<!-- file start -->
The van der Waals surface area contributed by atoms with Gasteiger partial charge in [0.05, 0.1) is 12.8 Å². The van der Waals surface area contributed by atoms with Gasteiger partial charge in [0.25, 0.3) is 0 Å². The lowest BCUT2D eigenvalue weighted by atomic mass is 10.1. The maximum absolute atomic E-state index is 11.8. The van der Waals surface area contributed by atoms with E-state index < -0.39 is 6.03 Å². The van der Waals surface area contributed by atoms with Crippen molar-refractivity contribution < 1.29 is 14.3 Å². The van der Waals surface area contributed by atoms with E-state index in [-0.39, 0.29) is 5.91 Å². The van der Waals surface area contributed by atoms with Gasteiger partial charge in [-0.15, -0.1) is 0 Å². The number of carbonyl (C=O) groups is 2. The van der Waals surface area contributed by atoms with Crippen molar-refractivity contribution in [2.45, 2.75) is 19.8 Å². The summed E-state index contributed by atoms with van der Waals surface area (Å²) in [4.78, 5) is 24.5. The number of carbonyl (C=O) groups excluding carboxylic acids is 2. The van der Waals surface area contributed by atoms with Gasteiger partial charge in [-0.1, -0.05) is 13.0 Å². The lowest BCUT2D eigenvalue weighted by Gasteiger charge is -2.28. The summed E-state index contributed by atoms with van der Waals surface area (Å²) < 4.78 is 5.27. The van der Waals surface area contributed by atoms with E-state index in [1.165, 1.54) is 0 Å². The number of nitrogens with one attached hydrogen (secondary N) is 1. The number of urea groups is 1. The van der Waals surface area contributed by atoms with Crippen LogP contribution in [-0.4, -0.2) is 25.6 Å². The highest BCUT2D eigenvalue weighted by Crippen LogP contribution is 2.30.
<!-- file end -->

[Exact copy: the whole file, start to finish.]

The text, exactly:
The van der Waals surface area contributed by atoms with Gasteiger partial charge in [0.05, 0.1) is 12.8 Å². The van der Waals surface area contributed by atoms with Gasteiger partial charge in [0.25, 0.3) is 0 Å². The lowest BCUT2D eigenvalue weighted by atomic mass is 10.1. The maximum absolute atomic E-state index is 11.8. The van der Waals surface area contributed by atoms with E-state index < -0.39 is 6.03 Å². The van der Waals surface area contributed by atoms with Crippen molar-refractivity contribution < 1.29 is 14.3 Å². The van der Waals surface area contributed by atoms with E-state index in [-0.39, 0.29) is 5.91 Å². The van der Waals surface area contributed by atoms with Gasteiger partial charge in [-0.15, -0.1) is 0 Å². The number of carbonyl (C=O) groups is 2. The van der Waals surface area contributed by atoms with Crippen molar-refractivity contribution in [2.45, 2.75) is 19.8 Å². The summed E-state index contributed by atoms with van der Waals surface area (Å²) in [4.78, 5) is 24.5. The number of carbonyl (C=O) groups excluding carboxylic acids is 2. The van der Waals surface area contributed by atoms with Gasteiger partial charge in [-0.1, -0.05) is 13.0 Å². The lowest BCUT2D eigenvalue weighted by Gasteiger charge is -2.28. The summed E-state index contributed by atoms with van der Waals surface area (Å²) < 4.78 is 5.27. The van der Waals surface area contributed by atoms with E-state index in [1.165, 1.54) is 0 Å². The number of nitrogens with one attached hydrogen (secondary N) is 1. The number of urea groups is 1. The van der Waals surface area contributed by atoms with Crippen LogP contribution in [-0.4, -0.2) is 25.6 Å². The highest BCUT2D eigenvalue weighted by Crippen LogP contribution is 2.30.